Week 15 NFL Team of the Week - Gordon McGuinness


Marlon Humphrey, Baltimore Ravens – 91.3 overall grade

The Ravens’ second-year cornerback is fast becoming their most important player on defense and, after struggling through injury last week, he rebounded with the best performance of his young career. Targeted six times in coverage, he allowed two receptions for just 13 yards and came away with an interception and two pass breakups. By the end of the game, he had allowed an NFL passer rating of only 2.8 on throws into his coverage.

The second-year cover corner is PFF’s #8 player at the position this season with a 81.7 overall grade.

Baltimore Ravens put ‘analytics guys’ to work — on in-game situations and playoff possibilities - Aaron Kasinitz

John Harbaugh’s mind wasn’t racing after the Baltimore Ravens failed to convert a third down at the Buccaneers’ 7-yard line Sunday. The 11th-year coach didn’t ask assistants or stats gurus whether he should keep the offense on the field midway through the second quarter and never looked toward kicker Justin Tucker.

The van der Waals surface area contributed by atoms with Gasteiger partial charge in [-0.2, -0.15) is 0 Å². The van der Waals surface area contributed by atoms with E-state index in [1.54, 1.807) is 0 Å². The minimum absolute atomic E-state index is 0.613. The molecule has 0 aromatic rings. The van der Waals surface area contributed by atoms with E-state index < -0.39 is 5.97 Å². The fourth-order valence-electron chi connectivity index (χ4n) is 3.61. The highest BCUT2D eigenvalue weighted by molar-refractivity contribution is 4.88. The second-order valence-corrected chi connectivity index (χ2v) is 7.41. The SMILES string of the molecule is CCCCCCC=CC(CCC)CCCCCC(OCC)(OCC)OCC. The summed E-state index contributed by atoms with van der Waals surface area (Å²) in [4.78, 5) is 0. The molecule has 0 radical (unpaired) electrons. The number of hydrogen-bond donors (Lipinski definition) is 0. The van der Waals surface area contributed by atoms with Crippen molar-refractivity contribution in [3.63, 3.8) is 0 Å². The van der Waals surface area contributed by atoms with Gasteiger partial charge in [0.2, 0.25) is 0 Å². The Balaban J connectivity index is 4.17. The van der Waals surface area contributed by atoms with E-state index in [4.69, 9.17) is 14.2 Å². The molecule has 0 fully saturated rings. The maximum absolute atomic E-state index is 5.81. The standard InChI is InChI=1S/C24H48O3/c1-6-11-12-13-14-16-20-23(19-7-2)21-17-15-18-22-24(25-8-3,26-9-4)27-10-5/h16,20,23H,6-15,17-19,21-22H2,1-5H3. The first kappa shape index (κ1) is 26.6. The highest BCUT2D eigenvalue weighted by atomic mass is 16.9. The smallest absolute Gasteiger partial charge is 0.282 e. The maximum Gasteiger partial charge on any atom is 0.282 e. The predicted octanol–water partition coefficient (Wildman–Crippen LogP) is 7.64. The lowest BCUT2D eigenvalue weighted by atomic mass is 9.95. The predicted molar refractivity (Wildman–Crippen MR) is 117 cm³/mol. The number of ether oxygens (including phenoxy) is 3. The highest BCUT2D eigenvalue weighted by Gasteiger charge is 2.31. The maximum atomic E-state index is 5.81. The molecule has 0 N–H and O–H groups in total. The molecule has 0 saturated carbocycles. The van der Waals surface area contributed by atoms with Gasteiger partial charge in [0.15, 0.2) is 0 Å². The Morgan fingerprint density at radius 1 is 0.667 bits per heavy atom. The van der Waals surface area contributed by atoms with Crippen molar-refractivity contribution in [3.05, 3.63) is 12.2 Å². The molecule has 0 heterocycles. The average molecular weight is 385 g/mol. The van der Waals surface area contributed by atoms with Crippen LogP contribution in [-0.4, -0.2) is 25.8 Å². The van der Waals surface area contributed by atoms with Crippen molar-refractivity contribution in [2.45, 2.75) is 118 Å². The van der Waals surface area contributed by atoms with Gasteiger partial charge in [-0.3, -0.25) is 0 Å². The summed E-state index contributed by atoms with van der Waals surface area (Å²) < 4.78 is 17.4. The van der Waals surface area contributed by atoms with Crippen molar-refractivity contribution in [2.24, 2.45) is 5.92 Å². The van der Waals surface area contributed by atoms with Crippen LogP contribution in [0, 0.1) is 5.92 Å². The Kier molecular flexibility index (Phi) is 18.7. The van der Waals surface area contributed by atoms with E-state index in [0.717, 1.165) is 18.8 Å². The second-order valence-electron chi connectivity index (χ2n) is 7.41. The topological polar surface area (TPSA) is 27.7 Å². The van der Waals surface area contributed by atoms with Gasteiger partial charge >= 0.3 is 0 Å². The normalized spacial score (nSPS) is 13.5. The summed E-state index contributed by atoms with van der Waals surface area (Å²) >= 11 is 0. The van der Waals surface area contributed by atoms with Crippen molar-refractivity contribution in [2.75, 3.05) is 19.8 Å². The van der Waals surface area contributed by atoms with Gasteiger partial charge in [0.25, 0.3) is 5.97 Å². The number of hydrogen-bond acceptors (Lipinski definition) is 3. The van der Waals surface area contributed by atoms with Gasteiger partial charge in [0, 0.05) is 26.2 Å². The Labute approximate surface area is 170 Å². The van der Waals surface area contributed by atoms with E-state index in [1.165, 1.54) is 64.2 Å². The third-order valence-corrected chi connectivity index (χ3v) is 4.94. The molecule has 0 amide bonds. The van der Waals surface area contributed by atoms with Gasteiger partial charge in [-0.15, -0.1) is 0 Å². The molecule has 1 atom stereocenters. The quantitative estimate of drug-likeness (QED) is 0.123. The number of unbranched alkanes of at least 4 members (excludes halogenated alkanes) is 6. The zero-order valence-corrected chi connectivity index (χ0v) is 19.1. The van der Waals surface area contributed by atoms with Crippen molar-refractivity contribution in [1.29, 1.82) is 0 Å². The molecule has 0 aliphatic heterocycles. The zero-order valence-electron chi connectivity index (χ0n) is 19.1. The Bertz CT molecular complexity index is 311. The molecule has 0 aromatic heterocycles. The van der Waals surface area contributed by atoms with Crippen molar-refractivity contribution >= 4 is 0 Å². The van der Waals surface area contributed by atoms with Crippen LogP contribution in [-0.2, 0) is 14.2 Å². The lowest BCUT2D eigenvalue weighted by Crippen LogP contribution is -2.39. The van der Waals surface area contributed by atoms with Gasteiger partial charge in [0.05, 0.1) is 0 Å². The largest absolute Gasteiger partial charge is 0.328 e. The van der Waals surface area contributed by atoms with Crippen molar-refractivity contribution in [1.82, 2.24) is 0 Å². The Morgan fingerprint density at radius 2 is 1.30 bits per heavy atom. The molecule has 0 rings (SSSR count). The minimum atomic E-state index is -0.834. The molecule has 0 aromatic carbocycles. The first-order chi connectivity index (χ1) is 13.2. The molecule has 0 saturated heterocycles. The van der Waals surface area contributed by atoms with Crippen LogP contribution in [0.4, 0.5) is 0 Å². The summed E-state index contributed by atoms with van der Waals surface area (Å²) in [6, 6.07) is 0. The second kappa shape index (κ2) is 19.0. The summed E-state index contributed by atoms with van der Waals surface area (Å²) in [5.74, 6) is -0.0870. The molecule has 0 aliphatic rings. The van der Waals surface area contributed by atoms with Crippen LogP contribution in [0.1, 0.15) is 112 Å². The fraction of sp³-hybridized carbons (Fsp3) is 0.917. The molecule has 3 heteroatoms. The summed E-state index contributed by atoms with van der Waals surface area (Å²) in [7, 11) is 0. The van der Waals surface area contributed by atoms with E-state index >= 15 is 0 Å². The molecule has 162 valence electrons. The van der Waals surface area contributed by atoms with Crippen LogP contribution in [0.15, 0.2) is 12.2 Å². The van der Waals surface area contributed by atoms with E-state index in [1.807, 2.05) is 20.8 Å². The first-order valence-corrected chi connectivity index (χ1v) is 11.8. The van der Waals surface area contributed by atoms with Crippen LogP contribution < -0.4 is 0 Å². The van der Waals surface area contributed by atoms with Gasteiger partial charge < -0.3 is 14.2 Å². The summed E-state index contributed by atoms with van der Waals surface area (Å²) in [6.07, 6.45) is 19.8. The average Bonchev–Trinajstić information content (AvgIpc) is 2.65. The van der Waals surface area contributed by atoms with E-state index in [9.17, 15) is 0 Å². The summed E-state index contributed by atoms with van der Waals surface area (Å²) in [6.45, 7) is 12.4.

“It wasn’t tough,” Harbaugh said of the fourth-down call. “We decided we were going to do that. Our analytics guys, [football strategy coordinator] Matt Weiss leads that. That was something we decided to do before the game even started.”

“We know what we need to do, and we know the percentages on ties and different things like that,” Harbaugh said. “It’s something you really need to know strategically going into a game, I think, to understand where you stand.”

Harbaugh has called 19 fourth down attempts this season, converting 11. Three of his six challenges have been successful.

The Starting 11: The Five NFL Teams With the Most Work to Do This Offseason - Robert Mays